"We suffer a lot from power cuts in Benghazi. I'm just one of many cases," Ghoul said. Libyans, many impoverished after a decade of turmoil and sweltering in the soaring summer heat, have been enduring fuel shortages and power cuts of up to 18 hours a day, even as their country sits atop Africa's largest proven oil reserves. Frustration at power cuts and myriad other failings of Libya's feuding factional leaders erupted into protests on Friday against political institutions on nearly all sides of the country's messy conflict. The evidence of kidnappings, murder and torture in Tarhouna by the independent Fact-Finding Mission represents one of the most egregious examples of human rights abuses in the turbulent period since long-ruling Muammar Gaddafi's ousting in 2011. In Tripoli several hundred people demonstrated in Martyrs Square, the biggest such protest in years, while in Tobruk people stormed the parliament building, setting bits of it on fire. Protesters stormed the seat of the House of Representatives in the eastern city of Tobruk on Friday night, ransacking its offices and torching part of the building. Although the protests were about other problems too, the main demonstration was called over the electricity crisis, showing how such frustrations can escalate in Libya's volatile political climate.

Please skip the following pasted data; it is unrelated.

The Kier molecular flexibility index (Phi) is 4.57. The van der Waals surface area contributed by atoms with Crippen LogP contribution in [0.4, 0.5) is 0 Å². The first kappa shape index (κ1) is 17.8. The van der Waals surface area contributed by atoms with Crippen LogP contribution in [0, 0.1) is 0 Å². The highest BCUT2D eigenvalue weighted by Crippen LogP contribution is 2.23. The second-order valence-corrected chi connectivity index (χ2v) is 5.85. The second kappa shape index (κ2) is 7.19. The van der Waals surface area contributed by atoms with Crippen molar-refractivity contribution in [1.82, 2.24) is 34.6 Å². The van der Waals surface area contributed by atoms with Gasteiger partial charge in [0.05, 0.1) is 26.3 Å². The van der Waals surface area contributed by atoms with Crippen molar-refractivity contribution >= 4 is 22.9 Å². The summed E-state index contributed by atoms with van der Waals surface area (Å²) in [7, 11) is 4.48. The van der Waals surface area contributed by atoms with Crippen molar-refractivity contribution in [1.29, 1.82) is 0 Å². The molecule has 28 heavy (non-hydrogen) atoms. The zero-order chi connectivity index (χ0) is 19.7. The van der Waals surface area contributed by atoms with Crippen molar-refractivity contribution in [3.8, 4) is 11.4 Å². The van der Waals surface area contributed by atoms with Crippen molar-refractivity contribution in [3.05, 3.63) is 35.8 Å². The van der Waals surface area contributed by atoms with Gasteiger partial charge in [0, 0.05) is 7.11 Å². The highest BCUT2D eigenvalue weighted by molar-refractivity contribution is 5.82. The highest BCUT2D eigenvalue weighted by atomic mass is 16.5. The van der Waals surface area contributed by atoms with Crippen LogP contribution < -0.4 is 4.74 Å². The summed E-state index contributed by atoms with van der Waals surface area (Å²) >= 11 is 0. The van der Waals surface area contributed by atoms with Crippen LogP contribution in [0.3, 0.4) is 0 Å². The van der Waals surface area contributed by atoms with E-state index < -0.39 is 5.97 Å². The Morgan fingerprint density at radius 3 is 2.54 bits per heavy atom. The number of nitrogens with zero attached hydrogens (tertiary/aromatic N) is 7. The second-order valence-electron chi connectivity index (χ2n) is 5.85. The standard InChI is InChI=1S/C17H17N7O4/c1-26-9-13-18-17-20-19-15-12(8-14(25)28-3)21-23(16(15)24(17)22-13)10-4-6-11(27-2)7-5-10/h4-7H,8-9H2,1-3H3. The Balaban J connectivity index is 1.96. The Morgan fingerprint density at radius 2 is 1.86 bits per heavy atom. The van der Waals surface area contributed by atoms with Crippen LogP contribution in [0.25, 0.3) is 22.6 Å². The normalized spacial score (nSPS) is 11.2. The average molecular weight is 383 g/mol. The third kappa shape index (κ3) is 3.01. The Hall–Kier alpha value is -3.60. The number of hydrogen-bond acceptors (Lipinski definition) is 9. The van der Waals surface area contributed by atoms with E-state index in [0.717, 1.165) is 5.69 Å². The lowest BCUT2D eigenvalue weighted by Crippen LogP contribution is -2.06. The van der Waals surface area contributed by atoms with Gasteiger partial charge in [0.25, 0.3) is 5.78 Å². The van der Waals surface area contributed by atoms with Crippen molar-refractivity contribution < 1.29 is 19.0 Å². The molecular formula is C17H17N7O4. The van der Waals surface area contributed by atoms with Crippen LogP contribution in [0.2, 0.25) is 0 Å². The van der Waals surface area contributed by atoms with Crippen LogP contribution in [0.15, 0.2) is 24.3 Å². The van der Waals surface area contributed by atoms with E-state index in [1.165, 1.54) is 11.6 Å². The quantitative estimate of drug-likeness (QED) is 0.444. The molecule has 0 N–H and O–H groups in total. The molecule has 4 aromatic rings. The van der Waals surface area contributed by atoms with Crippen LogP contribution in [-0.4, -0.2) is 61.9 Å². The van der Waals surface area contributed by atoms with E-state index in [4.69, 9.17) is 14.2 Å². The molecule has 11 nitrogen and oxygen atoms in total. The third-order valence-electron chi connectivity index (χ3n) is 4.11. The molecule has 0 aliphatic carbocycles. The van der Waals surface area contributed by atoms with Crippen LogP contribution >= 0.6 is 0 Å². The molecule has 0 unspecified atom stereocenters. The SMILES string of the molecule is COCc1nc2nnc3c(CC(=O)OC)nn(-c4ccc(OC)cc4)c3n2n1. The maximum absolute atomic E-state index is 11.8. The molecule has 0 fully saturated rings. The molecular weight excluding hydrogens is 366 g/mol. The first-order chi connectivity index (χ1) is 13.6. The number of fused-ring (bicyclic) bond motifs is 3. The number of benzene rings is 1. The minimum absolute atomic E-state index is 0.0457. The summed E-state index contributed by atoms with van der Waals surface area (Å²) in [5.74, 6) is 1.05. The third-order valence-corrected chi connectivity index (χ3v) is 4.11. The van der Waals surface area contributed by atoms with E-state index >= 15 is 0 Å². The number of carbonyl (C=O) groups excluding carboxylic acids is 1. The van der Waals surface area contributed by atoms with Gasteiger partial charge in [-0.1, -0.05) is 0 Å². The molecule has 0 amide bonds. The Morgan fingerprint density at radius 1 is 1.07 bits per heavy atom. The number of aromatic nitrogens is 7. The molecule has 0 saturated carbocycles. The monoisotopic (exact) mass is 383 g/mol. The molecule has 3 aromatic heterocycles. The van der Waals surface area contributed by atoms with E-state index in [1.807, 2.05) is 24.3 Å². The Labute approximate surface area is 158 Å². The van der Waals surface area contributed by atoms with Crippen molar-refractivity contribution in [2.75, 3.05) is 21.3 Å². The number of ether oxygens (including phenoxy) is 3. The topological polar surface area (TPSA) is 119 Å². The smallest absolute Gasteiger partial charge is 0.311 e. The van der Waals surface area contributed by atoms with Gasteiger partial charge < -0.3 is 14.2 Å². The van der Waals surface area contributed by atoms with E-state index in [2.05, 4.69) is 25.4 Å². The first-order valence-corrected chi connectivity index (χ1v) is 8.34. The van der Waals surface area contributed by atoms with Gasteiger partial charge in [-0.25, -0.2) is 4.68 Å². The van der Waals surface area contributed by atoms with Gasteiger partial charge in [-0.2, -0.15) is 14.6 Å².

The power sector has been wrestling for years with maintenance problems, war damage, theft of equipment, corruption and, more recently, a blockade of oil facilities by eastern factions that has cut off fuel supplies to some power stations. Some brandished the green flags of the former Kadhafi regime. It identified four commanders who participated directly in them. State electricity company GECOL is working with foreign contractors to bring three more power stations into operation this summer, but work has been slower than promised. Even outside a main GECOL building in central Tripoli, a big yellow generator stands to keep the office working during power cuts. UN Secretary-General Antonio Guterres called on"all actors to refrain from any actions that could undermine stability" and urged them"to come together to overcome the continued political deadlock", spokesman Stephane Dujarric said in a statement. When entire neighbourhoods of Tripoli plunge into darkness during hot summer nights, the growl of private electricity generators turning on drowns out most other sounds as they pump out acrid smoke from their diesel engines. The mission used satellite imagery showing signs of soil disturbances among other evidence to identify three new likely sites. Even those who can afford the generators find it hard and expensive to buy fuel, sometimes queuing for hours at a time. 'Extremely painful' year Presidential and parliamentary elections, originally set for December last year, were meant to cap a UN-led peace process following the end of the last major round of violence in 2020.